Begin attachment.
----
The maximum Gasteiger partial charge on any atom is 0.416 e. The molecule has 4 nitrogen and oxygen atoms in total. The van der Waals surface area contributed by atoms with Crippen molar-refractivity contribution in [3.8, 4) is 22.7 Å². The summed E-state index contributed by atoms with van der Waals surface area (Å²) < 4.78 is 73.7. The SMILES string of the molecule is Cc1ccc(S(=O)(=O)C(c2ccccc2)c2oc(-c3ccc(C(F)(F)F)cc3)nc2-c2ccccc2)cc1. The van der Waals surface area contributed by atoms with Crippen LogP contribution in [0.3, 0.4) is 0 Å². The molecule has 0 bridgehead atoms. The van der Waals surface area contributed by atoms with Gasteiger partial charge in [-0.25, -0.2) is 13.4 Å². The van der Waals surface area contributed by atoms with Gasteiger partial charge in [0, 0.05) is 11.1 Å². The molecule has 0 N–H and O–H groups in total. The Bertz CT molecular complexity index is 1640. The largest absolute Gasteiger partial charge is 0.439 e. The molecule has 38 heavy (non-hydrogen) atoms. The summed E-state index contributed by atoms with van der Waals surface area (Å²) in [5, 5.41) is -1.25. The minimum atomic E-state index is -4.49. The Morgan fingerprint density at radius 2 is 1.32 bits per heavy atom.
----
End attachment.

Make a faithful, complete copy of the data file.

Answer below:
The maximum Gasteiger partial charge on any atom is 0.416 e. The molecule has 4 nitrogen and oxygen atoms in total. The van der Waals surface area contributed by atoms with Crippen molar-refractivity contribution in [3.8, 4) is 22.7 Å². The summed E-state index contributed by atoms with van der Waals surface area (Å²) < 4.78 is 73.7. The SMILES string of the molecule is Cc1ccc(S(=O)(=O)C(c2ccccc2)c2oc(-c3ccc(C(F)(F)F)cc3)nc2-c2ccccc2)cc1. The van der Waals surface area contributed by atoms with Crippen LogP contribution in [0.3, 0.4) is 0 Å². The molecule has 0 bridgehead atoms. The van der Waals surface area contributed by atoms with Gasteiger partial charge in [-0.25, -0.2) is 13.4 Å². The van der Waals surface area contributed by atoms with Gasteiger partial charge in [0, 0.05) is 11.1 Å². The molecule has 0 N–H and O–H groups in total. The Bertz CT molecular complexity index is 1640. The largest absolute Gasteiger partial charge is 0.439 e. The molecule has 38 heavy (non-hydrogen) atoms. The summed E-state index contributed by atoms with van der Waals surface area (Å²) in [5, 5.41) is -1.25. The minimum atomic E-state index is -4.49. The Morgan fingerprint density at radius 2 is 1.32 bits per heavy atom.